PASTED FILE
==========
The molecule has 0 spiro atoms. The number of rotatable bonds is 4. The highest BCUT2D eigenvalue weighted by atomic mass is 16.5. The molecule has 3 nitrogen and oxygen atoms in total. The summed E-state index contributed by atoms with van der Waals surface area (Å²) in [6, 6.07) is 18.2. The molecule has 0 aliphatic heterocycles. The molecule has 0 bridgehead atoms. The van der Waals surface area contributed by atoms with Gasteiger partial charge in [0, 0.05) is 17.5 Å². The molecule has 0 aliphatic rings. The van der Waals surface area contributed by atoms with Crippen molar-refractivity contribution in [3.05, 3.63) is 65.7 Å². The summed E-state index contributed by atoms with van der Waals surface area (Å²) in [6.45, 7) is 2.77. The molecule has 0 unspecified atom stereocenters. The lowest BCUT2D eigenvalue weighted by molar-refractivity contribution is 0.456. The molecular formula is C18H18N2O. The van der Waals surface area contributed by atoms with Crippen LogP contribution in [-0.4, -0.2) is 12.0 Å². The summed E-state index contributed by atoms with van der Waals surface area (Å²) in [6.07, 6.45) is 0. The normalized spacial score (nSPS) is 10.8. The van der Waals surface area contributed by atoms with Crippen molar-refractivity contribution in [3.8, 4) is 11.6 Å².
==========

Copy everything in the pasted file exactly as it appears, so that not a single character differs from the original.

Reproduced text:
The molecule has 0 spiro atoms. The number of rotatable bonds is 4. The highest BCUT2D eigenvalue weighted by atomic mass is 16.5. The molecule has 3 nitrogen and oxygen atoms in total. The summed E-state index contributed by atoms with van der Waals surface area (Å²) in [6, 6.07) is 18.2. The molecule has 0 aliphatic heterocycles. The molecule has 0 bridgehead atoms. The van der Waals surface area contributed by atoms with Gasteiger partial charge in [0, 0.05) is 17.5 Å². The molecule has 0 aliphatic rings. The van der Waals surface area contributed by atoms with Crippen molar-refractivity contribution in [3.05, 3.63) is 65.7 Å². The summed E-state index contributed by atoms with van der Waals surface area (Å²) in [6.45, 7) is 2.77. The molecule has 0 unspecified atom stereocenters. The lowest BCUT2D eigenvalue weighted by molar-refractivity contribution is 0.456. The molecular formula is C18H18N2O. The van der Waals surface area contributed by atoms with Crippen LogP contribution in [-0.4, -0.2) is 12.0 Å². The summed E-state index contributed by atoms with van der Waals surface area (Å²) in [6.07, 6.45) is 0. The normalized spacial score (nSPS) is 10.8. The van der Waals surface area contributed by atoms with Crippen molar-refractivity contribution in [3.8, 4) is 11.6 Å².